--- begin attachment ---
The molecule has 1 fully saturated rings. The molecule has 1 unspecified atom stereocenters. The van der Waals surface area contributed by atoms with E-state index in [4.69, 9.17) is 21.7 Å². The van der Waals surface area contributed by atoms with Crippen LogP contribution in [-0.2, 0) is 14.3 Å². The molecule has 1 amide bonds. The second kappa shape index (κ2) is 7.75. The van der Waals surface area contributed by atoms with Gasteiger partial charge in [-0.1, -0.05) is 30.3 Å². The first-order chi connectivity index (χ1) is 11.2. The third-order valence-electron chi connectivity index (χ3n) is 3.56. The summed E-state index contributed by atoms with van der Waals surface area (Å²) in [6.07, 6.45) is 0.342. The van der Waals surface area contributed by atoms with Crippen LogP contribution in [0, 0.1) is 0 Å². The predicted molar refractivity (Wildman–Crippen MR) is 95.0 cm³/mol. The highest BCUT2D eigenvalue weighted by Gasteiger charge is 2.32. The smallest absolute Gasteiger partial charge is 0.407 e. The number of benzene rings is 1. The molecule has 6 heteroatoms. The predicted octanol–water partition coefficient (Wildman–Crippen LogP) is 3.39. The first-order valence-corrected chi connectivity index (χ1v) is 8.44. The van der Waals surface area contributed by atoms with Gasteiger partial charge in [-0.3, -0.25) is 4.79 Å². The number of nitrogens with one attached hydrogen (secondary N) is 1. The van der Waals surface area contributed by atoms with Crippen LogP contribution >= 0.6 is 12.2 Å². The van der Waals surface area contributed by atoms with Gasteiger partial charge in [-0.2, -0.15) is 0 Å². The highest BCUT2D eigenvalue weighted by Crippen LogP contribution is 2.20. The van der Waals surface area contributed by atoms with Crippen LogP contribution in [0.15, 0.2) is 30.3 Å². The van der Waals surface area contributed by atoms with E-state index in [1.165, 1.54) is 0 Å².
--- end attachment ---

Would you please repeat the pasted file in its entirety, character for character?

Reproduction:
The molecule has 1 fully saturated rings. The molecule has 1 unspecified atom stereocenters. The van der Waals surface area contributed by atoms with E-state index in [4.69, 9.17) is 21.7 Å². The van der Waals surface area contributed by atoms with Crippen LogP contribution in [-0.2, 0) is 14.3 Å². The molecule has 1 amide bonds. The second kappa shape index (κ2) is 7.75. The van der Waals surface area contributed by atoms with Gasteiger partial charge in [-0.1, -0.05) is 30.3 Å². The first-order chi connectivity index (χ1) is 11.2. The third-order valence-electron chi connectivity index (χ3n) is 3.56. The summed E-state index contributed by atoms with van der Waals surface area (Å²) in [6.07, 6.45) is 0.342. The van der Waals surface area contributed by atoms with Crippen LogP contribution in [0, 0.1) is 0 Å². The predicted molar refractivity (Wildman–Crippen MR) is 95.0 cm³/mol. The highest BCUT2D eigenvalue weighted by Gasteiger charge is 2.32. The smallest absolute Gasteiger partial charge is 0.407 e. The number of benzene rings is 1. The molecule has 6 heteroatoms. The predicted octanol–water partition coefficient (Wildman–Crippen LogP) is 3.39. The first-order valence-corrected chi connectivity index (χ1v) is 8.44. The van der Waals surface area contributed by atoms with Gasteiger partial charge in [-0.3, -0.25) is 4.79 Å². The number of nitrogens with one attached hydrogen (secondary N) is 1. The van der Waals surface area contributed by atoms with Crippen LogP contribution >= 0.6 is 12.2 Å². The van der Waals surface area contributed by atoms with Gasteiger partial charge in [-0.2, -0.15) is 0 Å². The highest BCUT2D eigenvalue weighted by Crippen LogP contribution is 2.20. The van der Waals surface area contributed by atoms with Crippen LogP contribution in [0.15, 0.2) is 30.3 Å². The van der Waals surface area contributed by atoms with E-state index in [1.165, 1.54) is 0 Å².